OFFSHORE WIND: Eversource intends to exit the offshore wind business and sell its stakes in Massachusetts offshore wind leases to Ørsted for $625 million by the end of June; the utility says it anticipates a reduction in earnings of up to $280 million as a result. (CT Examiner, CommonWealth Magazine)

• Workers have finished building substations for the Vineyard Wind and South Fork Wind farms, which are now being shipped from Texas and Denmark, respectively. (Maritime Executive)
• New Bedford, Massachusetts, a city eagerly anticipating an offshore wind future, has received its first offshore wind part delivery from a European ship delivering parts for the Vineyard Wind farm. (NBC Boston, Connecticut Public)

UTILITIES: Connecticut state senators unanimously pass a reform bill giving unilateral decision-making power to utility commission chair Marissa Gillett, who has faced pushback from fellow commissioners and utilities. (CT Mirror)

• The developers of a proposed $2.1 billion hydroelectric dam in York, Pennsylvania, face an early hurdle from federal regulators, who want the company to send more information before issuing a permit for a feasibility study. (York Dispatch)
• To help boost hydrogen production, New York grants low-cost hydropower allocations to the Plug Power green hydrogen fuel expansion project. (RTO Insider, subscription; Lockport Union-Sun & Journal)

SOLAR: As Maine’s net-energy billing program is criticized for being too pricey for ratepayers, a state senator sponsors a bill to make utility regulators better define and annually report on program costs. (Maine Public Radio)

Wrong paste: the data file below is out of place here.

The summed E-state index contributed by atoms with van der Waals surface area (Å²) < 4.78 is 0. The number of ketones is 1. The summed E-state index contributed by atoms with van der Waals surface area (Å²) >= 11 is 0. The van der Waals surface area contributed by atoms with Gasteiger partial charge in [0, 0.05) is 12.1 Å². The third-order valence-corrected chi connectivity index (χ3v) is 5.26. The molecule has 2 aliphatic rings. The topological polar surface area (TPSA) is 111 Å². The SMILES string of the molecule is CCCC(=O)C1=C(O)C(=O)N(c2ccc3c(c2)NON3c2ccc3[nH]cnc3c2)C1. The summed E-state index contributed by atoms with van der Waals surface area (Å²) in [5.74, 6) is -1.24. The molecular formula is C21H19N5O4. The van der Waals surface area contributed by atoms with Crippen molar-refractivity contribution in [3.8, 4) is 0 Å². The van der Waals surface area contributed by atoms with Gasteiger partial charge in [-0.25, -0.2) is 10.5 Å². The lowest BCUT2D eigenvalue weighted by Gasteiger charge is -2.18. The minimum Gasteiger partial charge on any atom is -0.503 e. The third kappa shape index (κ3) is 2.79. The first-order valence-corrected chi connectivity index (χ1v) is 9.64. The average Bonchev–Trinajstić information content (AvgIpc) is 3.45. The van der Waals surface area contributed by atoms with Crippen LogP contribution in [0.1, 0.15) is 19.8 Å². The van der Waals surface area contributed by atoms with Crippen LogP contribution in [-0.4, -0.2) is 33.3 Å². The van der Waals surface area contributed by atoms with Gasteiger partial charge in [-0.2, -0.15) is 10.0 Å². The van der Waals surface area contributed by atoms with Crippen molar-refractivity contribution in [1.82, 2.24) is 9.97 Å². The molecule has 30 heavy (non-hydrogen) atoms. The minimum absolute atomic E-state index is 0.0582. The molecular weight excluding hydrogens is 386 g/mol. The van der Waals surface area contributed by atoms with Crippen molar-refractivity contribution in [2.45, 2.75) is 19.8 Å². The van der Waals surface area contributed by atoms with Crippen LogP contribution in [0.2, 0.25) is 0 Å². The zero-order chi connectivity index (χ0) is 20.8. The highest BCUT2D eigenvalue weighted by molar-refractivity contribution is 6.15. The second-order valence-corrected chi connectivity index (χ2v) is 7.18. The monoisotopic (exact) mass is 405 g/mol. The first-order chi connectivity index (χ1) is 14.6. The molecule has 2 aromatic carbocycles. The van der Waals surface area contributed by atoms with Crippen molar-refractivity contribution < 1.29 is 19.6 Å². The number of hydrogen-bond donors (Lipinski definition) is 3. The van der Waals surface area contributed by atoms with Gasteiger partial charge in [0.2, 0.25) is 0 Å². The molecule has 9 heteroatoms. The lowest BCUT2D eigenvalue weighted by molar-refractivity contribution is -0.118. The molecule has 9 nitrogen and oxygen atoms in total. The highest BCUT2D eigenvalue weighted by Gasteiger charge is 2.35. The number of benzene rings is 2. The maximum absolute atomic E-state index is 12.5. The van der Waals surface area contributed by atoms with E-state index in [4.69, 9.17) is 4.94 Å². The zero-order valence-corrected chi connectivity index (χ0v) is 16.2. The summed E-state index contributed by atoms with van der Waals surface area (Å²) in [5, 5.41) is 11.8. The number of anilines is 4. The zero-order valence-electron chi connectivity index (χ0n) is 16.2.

CLIMATE: New York’s Syracuse University and a student association are making plans to speed up the college’s net-zero emissions goal by eight years. (CNYBJ)

BIOGAS: Plans are underway for an $18 million facility in St. Albans, Vermont, that will convert organic waste from Ben & Jerry’s Ice Cream and other area food manufacturers into biogas. (news release)

• Ithaca, New York, wants to help mobile home owners install 50 heat pumps by the end of the year to help reduce energy costs and emissions associated with the affordable but notoriously inefficient housing option. (Grist)
• With weatherization technicians in high demand in Massachusetts, one Boston-area man describes his experience with a two-week training program and his newfound love of energy efficiency work. (Yale Climate Connections)

• A real estate developer says it has finished building the top floor of New York City’s first multifamily building powered by geothermal energy. (Brooklyn Paper)
• Geothermal developer Dandelion Energy pushes for the New York Senate to vote to no longer apply certain oil and gas drilling regulations to geothermal boreholes. (news release)

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Bridget is a freelance reporter and newsletter writer based in the Washington, D.C., area. She compiles the Northeast Energy News digest. Bridget primarily writes about energy, conservation and the environment. Originally from Philadelphia, she graduated from Emerson College in 2015 with a degree in journalism and a minor in environmental studies. When she isn’t working on a story, she’s normally on a northern Maine lake or traveling abroad to practice her Spanish language skills.